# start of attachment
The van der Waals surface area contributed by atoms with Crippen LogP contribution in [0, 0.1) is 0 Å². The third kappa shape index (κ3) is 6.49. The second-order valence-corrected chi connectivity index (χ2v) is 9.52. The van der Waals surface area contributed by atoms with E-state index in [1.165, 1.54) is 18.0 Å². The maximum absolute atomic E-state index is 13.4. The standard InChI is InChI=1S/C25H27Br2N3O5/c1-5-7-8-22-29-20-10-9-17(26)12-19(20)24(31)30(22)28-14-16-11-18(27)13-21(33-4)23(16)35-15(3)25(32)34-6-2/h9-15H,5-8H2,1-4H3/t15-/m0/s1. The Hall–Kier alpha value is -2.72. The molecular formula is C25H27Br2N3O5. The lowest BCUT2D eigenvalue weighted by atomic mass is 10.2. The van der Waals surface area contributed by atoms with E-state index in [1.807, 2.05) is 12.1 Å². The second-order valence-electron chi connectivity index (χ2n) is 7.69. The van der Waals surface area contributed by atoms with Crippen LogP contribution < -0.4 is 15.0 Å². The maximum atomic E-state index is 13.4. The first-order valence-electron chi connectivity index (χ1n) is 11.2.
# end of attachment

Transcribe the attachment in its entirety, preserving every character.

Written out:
The van der Waals surface area contributed by atoms with Crippen LogP contribution in [0, 0.1) is 0 Å². The third kappa shape index (κ3) is 6.49. The second-order valence-corrected chi connectivity index (χ2v) is 9.52. The van der Waals surface area contributed by atoms with E-state index in [1.165, 1.54) is 18.0 Å². The maximum absolute atomic E-state index is 13.4. The standard InChI is InChI=1S/C25H27Br2N3O5/c1-5-7-8-22-29-20-10-9-17(26)12-19(20)24(31)30(22)28-14-16-11-18(27)13-21(33-4)23(16)35-15(3)25(32)34-6-2/h9-15H,5-8H2,1-4H3/t15-/m0/s1. The Hall–Kier alpha value is -2.72. The molecular formula is C25H27Br2N3O5. The lowest BCUT2D eigenvalue weighted by atomic mass is 10.2. The van der Waals surface area contributed by atoms with E-state index in [1.807, 2.05) is 12.1 Å². The second-order valence-electron chi connectivity index (χ2n) is 7.69. The van der Waals surface area contributed by atoms with Crippen LogP contribution < -0.4 is 15.0 Å². The maximum atomic E-state index is 13.4. The first-order valence-electron chi connectivity index (χ1n) is 11.2.